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Keystone habits were described in The Power of Habit by Charles Duhigg. The idea is that instead of a changing the big habits in life we should focus on small seemingly inconsequential habits and work towards changing them. The result will be an easier change in the bigger habits.

Does this approach work?

That book is pretty much the only popular reference to the concept of Keystone Habits. It does not seem to be present in any other popular books/sites.

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closed as off topic by Rory Alsop Feb 16 '13 at 9:48

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After going through the book, I think it's a question better posed to Cogsci SE. From a productivity standpoint, it's considered motivating to keep accomplishing goals, and would generally be the method most people take to change large habits. But the book seems more directed towards a neurology/psychology standpoint, which may be what your question is about? –  Muz Feb 1 '13 at 1:19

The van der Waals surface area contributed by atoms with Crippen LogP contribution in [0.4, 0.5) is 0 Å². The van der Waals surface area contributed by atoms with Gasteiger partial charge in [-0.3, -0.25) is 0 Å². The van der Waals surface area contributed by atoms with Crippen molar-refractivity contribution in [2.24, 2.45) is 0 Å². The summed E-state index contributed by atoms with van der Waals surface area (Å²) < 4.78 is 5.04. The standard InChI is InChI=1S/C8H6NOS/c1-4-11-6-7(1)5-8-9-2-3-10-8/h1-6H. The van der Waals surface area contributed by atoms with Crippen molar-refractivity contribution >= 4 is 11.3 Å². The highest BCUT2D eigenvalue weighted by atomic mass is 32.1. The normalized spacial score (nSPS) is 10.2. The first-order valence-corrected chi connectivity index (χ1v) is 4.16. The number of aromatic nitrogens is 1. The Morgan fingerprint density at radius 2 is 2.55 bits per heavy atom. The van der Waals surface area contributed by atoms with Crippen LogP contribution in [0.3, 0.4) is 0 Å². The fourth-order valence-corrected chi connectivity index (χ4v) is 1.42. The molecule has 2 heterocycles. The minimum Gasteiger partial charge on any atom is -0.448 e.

@Muz Yes, actually. It was more from a psychological standpoint. –  AsheeshR Feb 16 '13 at 7:27

1 Answer 1

I believe it does. Motivation works like snow ball spinning down a mountain. It is getting bigger and bigger every spin. By achieving smaller goals, you motivate yourself that you can do the bigger goal. Having achieved hundreds of goals in various sizes for a year, you are less likely to give up on any goal.

You might want to read Switch. That books explain how motivation works better than I do.

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